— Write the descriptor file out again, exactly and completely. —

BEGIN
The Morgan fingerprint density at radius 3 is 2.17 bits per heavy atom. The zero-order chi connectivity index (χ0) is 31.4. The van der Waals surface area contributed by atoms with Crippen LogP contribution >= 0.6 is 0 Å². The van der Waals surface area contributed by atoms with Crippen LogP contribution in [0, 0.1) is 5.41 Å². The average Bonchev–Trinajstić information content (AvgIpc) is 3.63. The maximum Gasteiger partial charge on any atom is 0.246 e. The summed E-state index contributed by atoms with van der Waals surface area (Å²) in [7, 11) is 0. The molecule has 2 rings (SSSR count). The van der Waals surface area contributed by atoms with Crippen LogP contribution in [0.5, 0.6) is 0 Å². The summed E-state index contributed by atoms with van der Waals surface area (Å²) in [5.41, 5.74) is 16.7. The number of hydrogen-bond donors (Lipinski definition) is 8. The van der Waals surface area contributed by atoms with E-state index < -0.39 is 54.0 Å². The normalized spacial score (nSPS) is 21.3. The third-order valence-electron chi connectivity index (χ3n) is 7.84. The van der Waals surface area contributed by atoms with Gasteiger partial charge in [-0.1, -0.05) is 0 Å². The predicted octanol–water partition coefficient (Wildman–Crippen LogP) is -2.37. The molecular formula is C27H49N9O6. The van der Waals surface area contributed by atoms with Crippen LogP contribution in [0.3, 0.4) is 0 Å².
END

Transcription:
The Morgan fingerprint density at radius 3 is 2.17 bits per heavy atom. The zero-order chi connectivity index (χ0) is 31.4. The van der Waals surface area contributed by atoms with Crippen LogP contribution >= 0.6 is 0 Å². The van der Waals surface area contributed by atoms with Crippen LogP contribution in [0, 0.1) is 5.41 Å². The average Bonchev–Trinajstić information content (AvgIpc) is 3.63. The maximum Gasteiger partial charge on any atom is 0.246 e. The summed E-state index contributed by atoms with van der Waals surface area (Å²) in [7, 11) is 0. The molecule has 2 rings (SSSR count). The van der Waals surface area contributed by atoms with Crippen LogP contribution in [0.5, 0.6) is 0 Å². The summed E-state index contributed by atoms with van der Waals surface area (Å²) in [5.41, 5.74) is 16.7. The number of hydrogen-bond donors (Lipinski definition) is 8. The van der Waals surface area contributed by atoms with E-state index < -0.39 is 54.0 Å². The normalized spacial score (nSPS) is 21.3. The third-order valence-electron chi connectivity index (χ3n) is 7.84. The van der Waals surface area contributed by atoms with Gasteiger partial charge in [-0.1, -0.05) is 0 Å². The predicted octanol–water partition coefficient (Wildman–Crippen LogP) is -2.37. The molecular formula is C27H49N9O6. The van der Waals surface area contributed by atoms with Crippen LogP contribution in [0.3, 0.4) is 0 Å².